Eastbank back levee delays debatedOct 1st, 2012 | By Jessica Gonzalez | Category: news
Although both parties are split on where the blame lies for the lack of progress on the
Braithwaite to White Ditch back levee, former Councilchair Don Beshel and Parish President Billy Nungesser both agree that even if it were completed, a 12 foot back levee would not have been much help in the face of Hurricane Isaac’s storm surge and St. Bernard Parish’s 20 foot federal flood wall. However, Beshel feels that “it would’ve
helped our hearts and minds to know it was there and that our Parish President supported us.”
Nungesser’s alleged lack of support for the project was on the minds of several angry
Eastbank residents, including Beshel, at the September 19 public meeting in Braithwaite. Many chastised Nungesser for refusing to sign the bond issue
and the engineering company’s contract.
Council actions from October 2009 indicate that efforts were being made to piecemeal money together for the Braithwaite to White Ditch project, by moving funds from other Eastbank Capital Improvement and LRA projects. In May of 2009 the council adopted an ordinance appropriating funds to Fenstermaker & Associates for the engineering of the project, but by December of 2010, no contracts had been signed by the Parish President causing the council to issue a writ of mandamus.
Those aforementioned appropriation efforts gave the project a $7.5 million boost.
Beshel says that the council then asked for the administration to sign on for an $18
million bond to help them get closer to reaching the $33 million price tag, but the administration refused on two separate occasions.
“We had a little over $7 million put up for that levee in cash, the design was being worked out and it would have been no time till they were going to finish it [design],” explained Beshel. “Then some changes were made in terms of mitigation and right of
ways; the course of the project got skewed. The Corps permit should have been applied for early on, and it wasn’t, and [Nungesser] refused to sign the bond issue. Twice.”
Nungesser vehemently denies that his refusal to sign off on the $18 million bond and Fenstermaker’s contract was the reason the projects were delayed, and further adds that at the time he was presented with the bond, the project was too unfocused and loosely planned for the parish to take on the debt.
“I’m heartbroken that I couldn’t get the protection the Eastbank needed in time, but
the facts are the levee was no where near to getting started when Don Beshel presented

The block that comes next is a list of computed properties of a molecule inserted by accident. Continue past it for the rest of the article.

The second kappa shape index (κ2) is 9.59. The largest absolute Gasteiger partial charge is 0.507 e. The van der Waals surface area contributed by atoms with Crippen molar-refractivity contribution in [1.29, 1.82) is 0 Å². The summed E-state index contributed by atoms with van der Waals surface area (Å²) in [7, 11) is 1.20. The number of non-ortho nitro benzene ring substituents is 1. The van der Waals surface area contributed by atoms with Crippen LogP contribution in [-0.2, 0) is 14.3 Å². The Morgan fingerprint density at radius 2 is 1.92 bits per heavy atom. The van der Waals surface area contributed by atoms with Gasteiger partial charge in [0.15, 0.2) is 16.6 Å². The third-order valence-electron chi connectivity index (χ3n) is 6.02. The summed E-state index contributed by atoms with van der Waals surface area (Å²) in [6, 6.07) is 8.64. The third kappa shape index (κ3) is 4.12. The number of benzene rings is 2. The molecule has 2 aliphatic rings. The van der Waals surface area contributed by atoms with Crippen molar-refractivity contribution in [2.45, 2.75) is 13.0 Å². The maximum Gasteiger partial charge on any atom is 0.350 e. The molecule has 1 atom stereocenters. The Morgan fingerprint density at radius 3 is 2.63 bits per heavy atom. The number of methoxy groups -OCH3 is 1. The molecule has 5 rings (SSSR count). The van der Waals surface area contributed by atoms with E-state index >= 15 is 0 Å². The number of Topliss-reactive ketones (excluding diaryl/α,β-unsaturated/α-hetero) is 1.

me with the bond,” said Nungesser. “When you bond money out you have to have a project outline with an exact amount, and they had tentative totals; they didn’t know how much the whole thing was going to cost.”
Beshel says that the initial estimate showed the project coming in at around $20 million but that was for a 10-foot elevation. A later decision to raise the 18-mile stretch to a 12-foot elevation— more in line with federal levee criteria— bumped the cost up to $33 million. He admits that a lot of the footwork as far as the design, engineering, permits and hiring contractors was done sloppily but feels that he and his council were left on their own to sort out the details without the support or help of Nungesser and his administration.
“What disturbs me the most about all of this is that he [Nungesser] was never involved in the process,” said Beshel. “I was doing a lot of things that frankly, weren’t my job. A lot of the footwork with permits and hiring contractors, and the bond issues were things that the administration should’ve been doing but weren’t—there were a lot of things that we didn’t have help with.”
As a means to get the ball rolling on signing the $18 million bond, the council passed a resolution 7 – 2 in June of 2010 that authorized the Council Chairman to “negotiate, enter and sign any and all documents for the purchase of $18 million of Revenue Bonds, Series 2010A.”
Additionally, the resolution authorized the Council Chairman to conduct all business affairs with FEMA, PPSB, the State Bond Commission, and any other local, state, or federal agency.
Nungesser says he believes “the council acted improper by letting Don Beshel sign off on the bonds, but I put politics and my beliefs aside and did what I had to do to try and help the Eastbank.”
Looking to the future, Nungesser says that it will take a federal declaration to get the non-federal levees on both the Eastbank and Westbank included into the system.
At a September 23 Senate Field Hearing, lead by Homeland Security Appropriations
Subcommittee Chair Mary Landrieu, Nungesser made the case to Landrieu, Senator David Vitter, Congressman Cedric Richmond, and Corps of Engineers Major General John Peabody that it does not make sense to have federal levees in St. Bernard and in the South end of the Eastbank, but leave the 18-mile stretch from Braithwaite to White Ditch unprotected.
He argued that if population numbers do not warrant federal protection, then Plaquemines Parish’s other resources do, especially since federal funds are repeated utilized for rebuilding after a major storm. Nungesser cited the parish’s ideal mouth-ofthe-river location for importing and exporting goods, in addition to the coal facilities, oil refineries, and seafood docks, as reasons to protect all of Plaquemines.
As far as more immediate peace of mind for Eastbank residents, Nungesser says he is
asking the state for money for buyouts as well as home raising, since many are split on what their future plans will entail.